Uber Wants To Bring Its Fly­ing Taxis to Traf­fic-Con­gested L.A. Ahead Of The Olympics

ForbesWeekly - - NEWS - BY BIZ CAR­SON, FORBES STAFF FOL­LOW BIZ CAR­SON AT www.forbes.com/sites/biz­car­son

Fly­ing taxis sound like a fu­tur­is­tic idea, but Uber wants to test the idea in Los An­ge­les by 2020. The traf­fic-laden city is the sec­ond city in the U.S., fol­low­ing Dal­las-Fort Worth, to be se­lected as a test bed for UberAir’s net­work of air taxis.

Uber’s plan is to string to­gether a net­work of elec­tri­cal ver­ti­cal take-off and -land­ing ve­hi­cles, com­monly called eVTOL, and make them avail­able on-de­mand. Sim­i­lar to he­li­copters, the eVTOL air­craft would take off and land on the tops of build­ings and be able to cover dis­tances more quickly and di­rectly com­pared to cars stuck in traf­fic on Los An­ge­les con­gested roads.

Ac­cord­ing to Uber’s own anal­y­sis, a 200 MPH al­l­elec­tric ride across Los An­ge­les would be “price com­pet­i­tive” to an UberX ride of the same dis­tance. It will also be much faster than a car ride on the ground, Uber claims. In one ex­am­ple, Uber’s re­search pre­dicts that an UberAir ride from Los An­ge­les In­ter­na­tional Air­port to the Sta­ples Cen­ter would take less than 30 min­utes us­ing UberAir. An UberX ride be­tween the same dis­tances gen­er­ally lasts closer to an hour and a half.

“Just as sky­scrapers al­lowed cities to use lim­ited land more ef­fi­ciently, ur­ban air trans­porta­tion will use three-di­men­sional airspace to al­le­vi­ate trans­porta­tion con­ges­tion on the ground,” Uber wrote in its white-pa­per on Uber El­e­vate, its name for the over­all net­work, which it un­veiled in Oc­to­ber 2016.

In Los An­ge­les, Uber plans to part­ner with Sand­stone Prop­er­ties to de­velop take-off and land­ing hubs for its net­work of eVTOL planes and plans to bring on ad­di­tional real es­tate part­ners ahead of the an­tic­i­pated launch, the com­pany said. In ad­di­tion to Los An­ge­les, Uber is work­ing to launch sim­i­lar tests in Dal­las-Fort Worth and Dubai.

By the time the Olympics come to Los An­ge­les in 2028, Uber’s Chief Prod­uct Of­fi­cer Jeff Holden said in a press re­lease that he ex­pects the ser­vice to be com­mer­cially avail­able and al­ready in “heavy use” by Los An­ge­les res­i­dents. At scale, the com­pany en­vi­sions tens of thou­sands of flights hap­pen­ing in Los An­ge­les each day, ac­cord­ing to Holden.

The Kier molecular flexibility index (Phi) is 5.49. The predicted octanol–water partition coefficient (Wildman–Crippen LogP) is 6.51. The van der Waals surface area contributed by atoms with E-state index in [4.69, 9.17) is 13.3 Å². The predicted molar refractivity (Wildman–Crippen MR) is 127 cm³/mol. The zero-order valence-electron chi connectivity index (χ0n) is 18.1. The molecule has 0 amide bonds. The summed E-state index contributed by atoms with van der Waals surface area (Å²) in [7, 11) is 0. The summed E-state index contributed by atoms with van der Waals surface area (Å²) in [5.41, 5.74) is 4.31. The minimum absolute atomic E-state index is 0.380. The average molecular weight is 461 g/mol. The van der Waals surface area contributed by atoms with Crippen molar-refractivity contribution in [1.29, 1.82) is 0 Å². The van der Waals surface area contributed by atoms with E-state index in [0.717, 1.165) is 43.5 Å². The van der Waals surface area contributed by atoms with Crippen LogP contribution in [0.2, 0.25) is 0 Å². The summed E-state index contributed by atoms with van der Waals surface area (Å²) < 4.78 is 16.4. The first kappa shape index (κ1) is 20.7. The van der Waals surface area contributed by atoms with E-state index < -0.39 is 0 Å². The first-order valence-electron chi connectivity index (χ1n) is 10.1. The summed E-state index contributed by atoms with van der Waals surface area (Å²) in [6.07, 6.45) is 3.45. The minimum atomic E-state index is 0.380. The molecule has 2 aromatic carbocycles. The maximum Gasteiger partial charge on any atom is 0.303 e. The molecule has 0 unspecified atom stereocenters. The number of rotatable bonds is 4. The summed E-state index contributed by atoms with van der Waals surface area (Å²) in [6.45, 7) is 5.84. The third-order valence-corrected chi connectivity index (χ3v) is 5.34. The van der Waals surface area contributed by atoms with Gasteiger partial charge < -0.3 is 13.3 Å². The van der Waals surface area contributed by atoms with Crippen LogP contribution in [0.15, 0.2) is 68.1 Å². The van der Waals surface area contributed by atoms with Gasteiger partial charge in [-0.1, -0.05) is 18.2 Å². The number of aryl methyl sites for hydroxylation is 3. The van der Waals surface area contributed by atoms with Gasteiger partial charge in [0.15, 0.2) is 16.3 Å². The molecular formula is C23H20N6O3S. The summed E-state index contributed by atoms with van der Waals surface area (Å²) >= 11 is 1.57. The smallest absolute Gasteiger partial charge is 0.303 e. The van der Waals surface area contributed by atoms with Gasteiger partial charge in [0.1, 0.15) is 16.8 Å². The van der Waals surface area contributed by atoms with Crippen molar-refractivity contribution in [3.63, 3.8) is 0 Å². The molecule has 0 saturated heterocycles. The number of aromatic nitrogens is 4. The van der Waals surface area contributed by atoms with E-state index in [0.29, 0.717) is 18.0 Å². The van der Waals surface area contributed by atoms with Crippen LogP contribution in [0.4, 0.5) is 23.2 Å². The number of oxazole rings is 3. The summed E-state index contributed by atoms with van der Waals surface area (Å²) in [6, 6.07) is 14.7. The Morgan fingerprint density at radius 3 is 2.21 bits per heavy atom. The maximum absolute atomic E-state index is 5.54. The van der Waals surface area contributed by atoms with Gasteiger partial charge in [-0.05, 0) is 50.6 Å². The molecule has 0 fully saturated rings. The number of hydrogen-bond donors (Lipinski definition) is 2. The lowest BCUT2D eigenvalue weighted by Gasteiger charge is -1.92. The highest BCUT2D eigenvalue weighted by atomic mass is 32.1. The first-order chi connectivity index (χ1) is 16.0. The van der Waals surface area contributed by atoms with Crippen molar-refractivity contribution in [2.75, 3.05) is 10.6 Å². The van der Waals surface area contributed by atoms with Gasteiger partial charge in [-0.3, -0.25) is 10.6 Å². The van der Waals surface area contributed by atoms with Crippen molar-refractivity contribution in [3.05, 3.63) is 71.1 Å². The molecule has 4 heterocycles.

In April, Uber first an­nounced that it had al­ready signed on part­ners to pro­duce the eVTOL air­craft to be used on the net­work, in­clud­ing Aurora Flight Sci­ences, Pip­istrel Air­craft, Em­braer, Mooney and Bell He­li­copter.

But the choice of Los An­ge­les also means Uber will be work­ing in what’s also a hot­bed for next-gen­era- tion aerospace ac­tiv­ity. Along with Elon Musk’s SpaceX, Burt Ru­tan’s Scaled Com­pos­ites that’s de­vel­op­ing Paul Allen’s mas­sive Stra­to­launch plane and Richard Bran­son’s new Vir­gin Or­bit op­er­a­tion in Long Beach, the re­gion is home to grow­ing clus­ter of star­tups. These in­clude Rocket Lab, Phase Four, Rel­a­tiv­ity, Whit­inghill Aerospace, Mas­ten Space Sys­tems and In­teror­bital Sys­tems. While Uber will be a new en­trant into the al­ready vi­brant aerospace com­mu­nity, it’s al­ready plan­ning on hold­ing its next avi­a­tion sum­mit in Los An­ge­les in 2018.

“We are bring­ing UberAIR to Los An­ge­les in no small part be­cause Mayor Garcetti has em­braced tech­nol­ogy and in­no­va­tion, mak­ing L.A. a hub for the fu­ture,” Holden said in the re­lease. “In this case, tech­nol­ogy will al­low L.A. res­i­dents to lit­er­ally fly over the city’s his­tor­i­cally bad traf­fic, giv­ing them time back to use in far more pro­duc­tive ways, whether more leisure time with friends and fam­ily or more time to work.” FW

An ex­am­ple of a fu­ture Uber fly­ing taxi.

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